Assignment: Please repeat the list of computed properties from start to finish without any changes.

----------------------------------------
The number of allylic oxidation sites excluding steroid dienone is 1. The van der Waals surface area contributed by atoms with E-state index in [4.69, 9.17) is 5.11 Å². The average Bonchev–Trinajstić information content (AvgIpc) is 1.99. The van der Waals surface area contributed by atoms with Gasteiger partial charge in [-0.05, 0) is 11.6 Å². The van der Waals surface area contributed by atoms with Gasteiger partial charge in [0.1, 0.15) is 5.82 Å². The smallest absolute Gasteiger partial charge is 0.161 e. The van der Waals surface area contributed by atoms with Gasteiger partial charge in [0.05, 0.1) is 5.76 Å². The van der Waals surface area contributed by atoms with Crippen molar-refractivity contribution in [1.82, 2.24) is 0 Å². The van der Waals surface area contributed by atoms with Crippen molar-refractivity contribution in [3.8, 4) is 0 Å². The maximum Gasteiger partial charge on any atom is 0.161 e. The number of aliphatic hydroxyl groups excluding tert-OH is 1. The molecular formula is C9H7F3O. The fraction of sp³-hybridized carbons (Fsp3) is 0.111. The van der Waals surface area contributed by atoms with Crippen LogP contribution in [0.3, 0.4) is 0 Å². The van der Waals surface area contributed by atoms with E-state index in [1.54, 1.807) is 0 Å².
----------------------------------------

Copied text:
The number of allylic oxidation sites excluding steroid dienone is 1. The van der Waals surface area contributed by atoms with E-state index in [4.69, 9.17) is 5.11 Å². The average Bonchev–Trinajstić information content (AvgIpc) is 1.99. The van der Waals surface area contributed by atoms with Gasteiger partial charge in [-0.05, 0) is 11.6 Å². The van der Waals surface area contributed by atoms with Gasteiger partial charge in [0.1, 0.15) is 5.82 Å². The smallest absolute Gasteiger partial charge is 0.161 e. The van der Waals surface area contributed by atoms with Gasteiger partial charge in [0.05, 0.1) is 5.76 Å². The van der Waals surface area contributed by atoms with Crippen molar-refractivity contribution in [1.82, 2.24) is 0 Å². The van der Waals surface area contributed by atoms with Crippen molar-refractivity contribution in [3.8, 4) is 0 Å². The maximum Gasteiger partial charge on any atom is 0.161 e. The number of aliphatic hydroxyl groups excluding tert-OH is 1. The molecular formula is C9H7F3O. The fraction of sp³-hybridized carbons (Fsp3) is 0.111. The van der Waals surface area contributed by atoms with Crippen LogP contribution in [0.3, 0.4) is 0 Å². The van der Waals surface area contributed by atoms with E-state index in [1.54, 1.807) is 0 Å².